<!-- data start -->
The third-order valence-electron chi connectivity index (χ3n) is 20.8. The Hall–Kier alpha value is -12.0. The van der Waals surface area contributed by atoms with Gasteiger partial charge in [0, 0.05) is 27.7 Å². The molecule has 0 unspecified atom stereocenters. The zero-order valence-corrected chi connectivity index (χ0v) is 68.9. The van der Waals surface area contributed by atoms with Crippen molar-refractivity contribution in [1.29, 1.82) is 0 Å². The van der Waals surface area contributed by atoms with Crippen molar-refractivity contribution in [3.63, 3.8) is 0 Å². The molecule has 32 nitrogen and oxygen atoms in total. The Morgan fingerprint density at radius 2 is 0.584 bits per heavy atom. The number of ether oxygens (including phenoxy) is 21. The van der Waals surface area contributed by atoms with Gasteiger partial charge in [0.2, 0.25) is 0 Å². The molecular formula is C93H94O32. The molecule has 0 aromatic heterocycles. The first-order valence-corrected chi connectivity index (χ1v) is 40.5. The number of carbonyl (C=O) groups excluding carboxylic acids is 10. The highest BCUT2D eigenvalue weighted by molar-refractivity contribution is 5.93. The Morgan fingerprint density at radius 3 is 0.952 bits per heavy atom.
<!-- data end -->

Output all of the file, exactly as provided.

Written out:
The third-order valence-electron chi connectivity index (χ3n) is 20.8. The Hall–Kier alpha value is -12.0. The van der Waals surface area contributed by atoms with Gasteiger partial charge in [0, 0.05) is 27.7 Å². The molecule has 0 unspecified atom stereocenters. The zero-order valence-corrected chi connectivity index (χ0v) is 68.9. The van der Waals surface area contributed by atoms with Crippen molar-refractivity contribution in [1.29, 1.82) is 0 Å². The van der Waals surface area contributed by atoms with Crippen molar-refractivity contribution in [3.63, 3.8) is 0 Å². The molecule has 32 nitrogen and oxygen atoms in total. The Morgan fingerprint density at radius 2 is 0.584 bits per heavy atom. The number of ether oxygens (including phenoxy) is 21. The van der Waals surface area contributed by atoms with Gasteiger partial charge in [0.2, 0.25) is 0 Å². The molecular formula is C93H94O32. The molecule has 0 aromatic heterocycles. The first-order valence-corrected chi connectivity index (χ1v) is 40.5. The number of carbonyl (C=O) groups excluding carboxylic acids is 10. The highest BCUT2D eigenvalue weighted by molar-refractivity contribution is 5.93. The Morgan fingerprint density at radius 3 is 0.952 bits per heavy atom.